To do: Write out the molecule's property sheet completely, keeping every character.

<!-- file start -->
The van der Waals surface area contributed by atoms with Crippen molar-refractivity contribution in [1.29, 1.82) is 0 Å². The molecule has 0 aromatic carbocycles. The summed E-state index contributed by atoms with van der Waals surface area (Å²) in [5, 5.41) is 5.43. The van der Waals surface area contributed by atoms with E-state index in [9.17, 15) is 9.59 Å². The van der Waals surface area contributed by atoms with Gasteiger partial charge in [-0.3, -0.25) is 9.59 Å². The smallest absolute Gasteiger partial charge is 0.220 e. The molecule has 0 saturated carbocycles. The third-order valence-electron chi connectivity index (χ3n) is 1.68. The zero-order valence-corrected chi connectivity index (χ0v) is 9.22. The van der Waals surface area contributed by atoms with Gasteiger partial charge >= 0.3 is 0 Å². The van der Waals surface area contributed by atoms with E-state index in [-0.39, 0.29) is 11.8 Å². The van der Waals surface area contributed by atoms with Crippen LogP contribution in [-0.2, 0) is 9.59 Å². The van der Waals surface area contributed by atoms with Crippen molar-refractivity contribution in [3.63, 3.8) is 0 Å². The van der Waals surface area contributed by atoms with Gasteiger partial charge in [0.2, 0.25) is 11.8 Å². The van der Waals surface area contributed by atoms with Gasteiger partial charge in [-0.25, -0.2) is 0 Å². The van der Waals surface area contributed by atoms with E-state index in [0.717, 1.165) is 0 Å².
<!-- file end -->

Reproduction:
The van der Waals surface area contributed by atoms with Crippen molar-refractivity contribution in [1.29, 1.82) is 0 Å². The molecule has 0 aromatic carbocycles. The summed E-state index contributed by atoms with van der Waals surface area (Å²) in [5, 5.41) is 5.43. The van der Waals surface area contributed by atoms with E-state index in [9.17, 15) is 9.59 Å². The van der Waals surface area contributed by atoms with Gasteiger partial charge in [-0.3, -0.25) is 9.59 Å². The smallest absolute Gasteiger partial charge is 0.220 e. The molecule has 0 saturated carbocycles. The third-order valence-electron chi connectivity index (χ3n) is 1.68. The zero-order valence-corrected chi connectivity index (χ0v) is 9.22. The van der Waals surface area contributed by atoms with Gasteiger partial charge >= 0.3 is 0 Å². The van der Waals surface area contributed by atoms with E-state index in [-0.39, 0.29) is 11.8 Å². The van der Waals surface area contributed by atoms with Crippen LogP contribution in [-0.2, 0) is 9.59 Å². The van der Waals surface area contributed by atoms with Crippen molar-refractivity contribution in [3.63, 3.8) is 0 Å². The van der Waals surface area contributed by atoms with Gasteiger partial charge in [0.2, 0.25) is 11.8 Å². The van der Waals surface area contributed by atoms with Gasteiger partial charge in [-0.25, -0.2) is 0 Å². The van der Waals surface area contributed by atoms with E-state index in [0.717, 1.165) is 0 Å².